Cameras and Gear Blah Blah Blah
There’s been a lot of talk recently regarding the decline of the photography industry as a whole. I thought I’d chime in on a topic I feel is relevant to the issue. That is, the incessant coverage of cameras and photo related gear that has exploded in the past decade. I’m not going to cover the entire history of this problem, but speak on why I think it’s contributed to the decline of the industry and where do artists go from here.
Before I get into the details, let me start by saying I love photography. I love the art form immensely. Way back when I first got my start, I enjoyed picking up magazines and reading about various artists in the field(past and present) and dreaming of having a similar career. It was exciting when I first started, and still excites me to this day. In the beginning, I knew very little about taking great pictures. I could identify one, but not create one of my own. All the technical jargon was foreign to me and it took a while to come to grips with concepts like the exposure triangle, the inverse square law, and various other photographic principles crucial for creating successful photographs.
With my lack of experience, I had to try lots of equipment. I tried different cameras, lenses, lights, modifiers, and anything I felt would help me create the type of images I wanted to make. It made complete sense to be a bit gear obsessed at the time as I’d never used any of it firsthand. I could pick up a magazine and see a professional use a certain light modifier but I wouldn’t know if it was appropriate for me until I tried it out. Eventually I came to a point of satisfaction with what I was using.
Fast forward many years later and as my style has evolved and I’ve shifted focus in subject matter, the tools I use have changed as well. I pretty much know what items I need to create the type of images I want, so I don’t find myself jumping at new gear releases as much as I used to. If something new does comes out, I’ll read over the news and see if it somehow offers an advantage for what I do. If it does, and I can see a return on the investment, I’ll give it a try. Sometimes this works well (e.g., my Nikon Z7) and other times it results in disappointment (e.g., the Panasonic S1R).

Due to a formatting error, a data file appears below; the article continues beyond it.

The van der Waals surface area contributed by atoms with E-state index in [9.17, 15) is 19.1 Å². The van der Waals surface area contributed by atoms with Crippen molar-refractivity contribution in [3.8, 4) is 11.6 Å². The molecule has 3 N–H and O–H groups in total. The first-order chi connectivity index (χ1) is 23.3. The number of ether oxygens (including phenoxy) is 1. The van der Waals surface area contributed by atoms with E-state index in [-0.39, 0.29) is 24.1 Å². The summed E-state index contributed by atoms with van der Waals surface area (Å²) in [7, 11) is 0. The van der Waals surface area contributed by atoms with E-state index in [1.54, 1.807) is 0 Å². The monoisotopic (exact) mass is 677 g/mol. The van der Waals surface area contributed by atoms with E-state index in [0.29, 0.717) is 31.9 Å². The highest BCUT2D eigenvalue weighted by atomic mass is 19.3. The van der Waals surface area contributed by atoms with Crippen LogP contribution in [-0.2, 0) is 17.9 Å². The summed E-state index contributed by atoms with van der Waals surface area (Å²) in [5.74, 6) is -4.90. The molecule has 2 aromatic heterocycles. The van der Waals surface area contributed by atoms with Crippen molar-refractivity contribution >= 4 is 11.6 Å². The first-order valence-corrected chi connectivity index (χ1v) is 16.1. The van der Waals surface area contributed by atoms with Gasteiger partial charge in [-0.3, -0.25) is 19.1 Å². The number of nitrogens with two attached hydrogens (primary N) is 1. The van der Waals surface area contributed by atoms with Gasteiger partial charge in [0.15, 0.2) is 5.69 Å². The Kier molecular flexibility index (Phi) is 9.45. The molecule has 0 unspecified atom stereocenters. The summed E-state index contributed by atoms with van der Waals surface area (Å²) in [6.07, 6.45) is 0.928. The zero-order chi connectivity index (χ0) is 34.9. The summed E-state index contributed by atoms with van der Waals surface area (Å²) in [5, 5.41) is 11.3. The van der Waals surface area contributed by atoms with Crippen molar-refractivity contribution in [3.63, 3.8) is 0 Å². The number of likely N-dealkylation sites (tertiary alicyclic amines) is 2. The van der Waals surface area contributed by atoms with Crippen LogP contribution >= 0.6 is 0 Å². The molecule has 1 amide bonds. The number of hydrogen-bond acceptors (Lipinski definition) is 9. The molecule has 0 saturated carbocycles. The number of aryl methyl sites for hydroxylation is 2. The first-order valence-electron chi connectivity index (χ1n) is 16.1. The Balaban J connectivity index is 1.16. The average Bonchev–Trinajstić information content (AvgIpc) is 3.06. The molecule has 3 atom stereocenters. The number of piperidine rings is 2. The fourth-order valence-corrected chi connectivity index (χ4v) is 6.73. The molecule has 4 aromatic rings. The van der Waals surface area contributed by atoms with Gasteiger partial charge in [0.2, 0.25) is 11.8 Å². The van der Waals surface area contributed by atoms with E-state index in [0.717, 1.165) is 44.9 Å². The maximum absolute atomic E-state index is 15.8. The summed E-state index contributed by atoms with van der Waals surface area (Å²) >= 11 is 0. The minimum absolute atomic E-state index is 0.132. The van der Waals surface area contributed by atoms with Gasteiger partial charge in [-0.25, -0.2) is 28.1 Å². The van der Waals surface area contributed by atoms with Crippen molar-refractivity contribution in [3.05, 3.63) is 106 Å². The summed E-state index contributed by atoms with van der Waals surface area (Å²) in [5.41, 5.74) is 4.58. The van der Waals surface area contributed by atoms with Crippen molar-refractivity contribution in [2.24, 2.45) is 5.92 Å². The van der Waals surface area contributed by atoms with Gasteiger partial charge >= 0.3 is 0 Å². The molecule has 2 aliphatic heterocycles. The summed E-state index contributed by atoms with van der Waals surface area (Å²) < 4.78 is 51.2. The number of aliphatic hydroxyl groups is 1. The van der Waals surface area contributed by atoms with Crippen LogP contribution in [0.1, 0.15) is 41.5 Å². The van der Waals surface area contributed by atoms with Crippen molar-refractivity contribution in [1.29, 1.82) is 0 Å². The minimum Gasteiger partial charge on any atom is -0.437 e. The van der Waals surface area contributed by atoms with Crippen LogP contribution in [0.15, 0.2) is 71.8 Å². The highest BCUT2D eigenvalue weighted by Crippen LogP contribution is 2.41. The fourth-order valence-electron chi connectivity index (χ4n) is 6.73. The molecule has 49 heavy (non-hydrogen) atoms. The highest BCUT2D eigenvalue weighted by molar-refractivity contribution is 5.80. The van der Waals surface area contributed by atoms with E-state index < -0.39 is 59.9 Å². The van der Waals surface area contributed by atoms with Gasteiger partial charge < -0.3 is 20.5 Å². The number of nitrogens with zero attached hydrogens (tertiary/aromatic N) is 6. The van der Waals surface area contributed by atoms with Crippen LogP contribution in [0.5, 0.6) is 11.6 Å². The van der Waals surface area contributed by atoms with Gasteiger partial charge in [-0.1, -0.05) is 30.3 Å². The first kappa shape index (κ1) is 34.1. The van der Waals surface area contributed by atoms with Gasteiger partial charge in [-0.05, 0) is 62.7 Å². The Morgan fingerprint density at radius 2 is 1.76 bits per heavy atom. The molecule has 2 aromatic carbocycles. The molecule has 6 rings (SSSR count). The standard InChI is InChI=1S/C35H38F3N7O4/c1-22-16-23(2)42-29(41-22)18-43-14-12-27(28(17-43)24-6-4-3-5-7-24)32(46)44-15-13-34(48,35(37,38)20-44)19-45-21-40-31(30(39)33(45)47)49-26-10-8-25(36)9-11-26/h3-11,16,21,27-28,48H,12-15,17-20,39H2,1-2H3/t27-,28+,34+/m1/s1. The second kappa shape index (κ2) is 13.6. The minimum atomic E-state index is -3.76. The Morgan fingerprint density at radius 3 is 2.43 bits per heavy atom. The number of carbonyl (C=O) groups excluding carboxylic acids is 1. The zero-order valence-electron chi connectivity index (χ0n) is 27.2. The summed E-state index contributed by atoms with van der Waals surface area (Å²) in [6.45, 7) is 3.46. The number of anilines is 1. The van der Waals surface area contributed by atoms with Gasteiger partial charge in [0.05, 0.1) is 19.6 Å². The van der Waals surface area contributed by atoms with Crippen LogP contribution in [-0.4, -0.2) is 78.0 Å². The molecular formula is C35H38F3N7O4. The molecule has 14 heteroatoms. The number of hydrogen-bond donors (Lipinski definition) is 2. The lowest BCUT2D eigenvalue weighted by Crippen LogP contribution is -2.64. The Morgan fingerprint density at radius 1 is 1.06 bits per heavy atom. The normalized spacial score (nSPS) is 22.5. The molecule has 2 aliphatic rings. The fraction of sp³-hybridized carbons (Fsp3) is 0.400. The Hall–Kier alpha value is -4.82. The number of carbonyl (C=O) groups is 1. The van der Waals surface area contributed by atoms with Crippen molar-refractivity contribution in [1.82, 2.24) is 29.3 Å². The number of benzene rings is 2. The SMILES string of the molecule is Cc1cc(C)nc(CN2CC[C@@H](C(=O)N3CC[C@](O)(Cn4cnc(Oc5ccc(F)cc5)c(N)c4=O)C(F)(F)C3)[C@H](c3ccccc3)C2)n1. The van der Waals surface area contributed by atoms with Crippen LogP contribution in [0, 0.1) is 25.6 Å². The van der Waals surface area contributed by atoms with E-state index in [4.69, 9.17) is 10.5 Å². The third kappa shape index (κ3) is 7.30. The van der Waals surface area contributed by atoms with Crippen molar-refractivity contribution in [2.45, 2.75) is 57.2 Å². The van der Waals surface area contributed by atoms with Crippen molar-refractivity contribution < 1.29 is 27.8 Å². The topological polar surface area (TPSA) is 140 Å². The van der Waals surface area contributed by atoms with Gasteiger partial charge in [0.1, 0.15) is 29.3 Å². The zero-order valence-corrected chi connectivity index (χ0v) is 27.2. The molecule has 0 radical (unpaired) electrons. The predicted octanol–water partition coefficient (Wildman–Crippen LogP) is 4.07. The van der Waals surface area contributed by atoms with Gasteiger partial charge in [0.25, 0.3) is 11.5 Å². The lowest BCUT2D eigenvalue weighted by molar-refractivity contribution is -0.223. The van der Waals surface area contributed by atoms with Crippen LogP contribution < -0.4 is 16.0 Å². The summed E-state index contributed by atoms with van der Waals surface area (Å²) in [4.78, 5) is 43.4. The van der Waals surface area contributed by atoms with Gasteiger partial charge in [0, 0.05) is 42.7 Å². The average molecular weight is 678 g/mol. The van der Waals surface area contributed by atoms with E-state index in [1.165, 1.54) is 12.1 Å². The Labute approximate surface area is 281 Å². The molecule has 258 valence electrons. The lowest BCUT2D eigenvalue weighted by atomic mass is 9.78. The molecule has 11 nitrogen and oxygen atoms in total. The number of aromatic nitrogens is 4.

It’s good to try new things and add new tools to your kit. But spending too much time on this ridiculous need to have the latest and greatest does nothing but waste time and money. All which could have been spent on actually creating great photographs. Recently, I allowed myself to fall into this trap and have vowed never to be tempted by shiny new objects again. I’m focused on my work and I think that’s where many of us need to be in order to actually enjoy the art form. Be a photographer (artist) first, not a gearhead.
THE SKY IS FALLING
Several months ago, Canon did an interview detailing their view of the declining photography market. Basically in the years to come they project a steep decline of the market for digital cameras. I read comments across the web with interest. Some were defiant, some acquiescent. My reaction was more “meh” than anything. Sure, Canon and other camera companies are going to adjust their projections as the market is in fact shrinking. Cell phone cameras are great for most people but that’s not the single crux of the issue.
Another reason I can blame for camera sales declining year over year is: current camera tech is excellent.
Most of the cameras created in the past 5-7 years are amazing. The Nikon D800 is still an awesome camera today. The 5D Mark III, still great today. Fuji X-T2 still great today. Sony A7RII, still great today. And there are dozens more I could mention. If you’ve purchased one of these, odds are you’re more than content with what you have in terms of a camera. You may want video features or some new lenses, but even once you’ve acquired those, you reach a point of diminishing returns. A plateau so to speak. The updates now seem more incremental than game changing.
“I have all this amazing gear! Now what?” probably goes through one’s head. For professionals, they keep creating photographs for their clients or own creative pursuits. For the hobbyists, the cameras are so good, they probably just use them until they fail.
It’s becoming increasingly difficult to justify a new camera purchase that offers minimal improvement. Oh, it has image stablization! But do you really need it? It shoots 12 frames per second! But do you ever shoot that fast? Oh, it’s weather sealed! How often are you in bad weather conditions?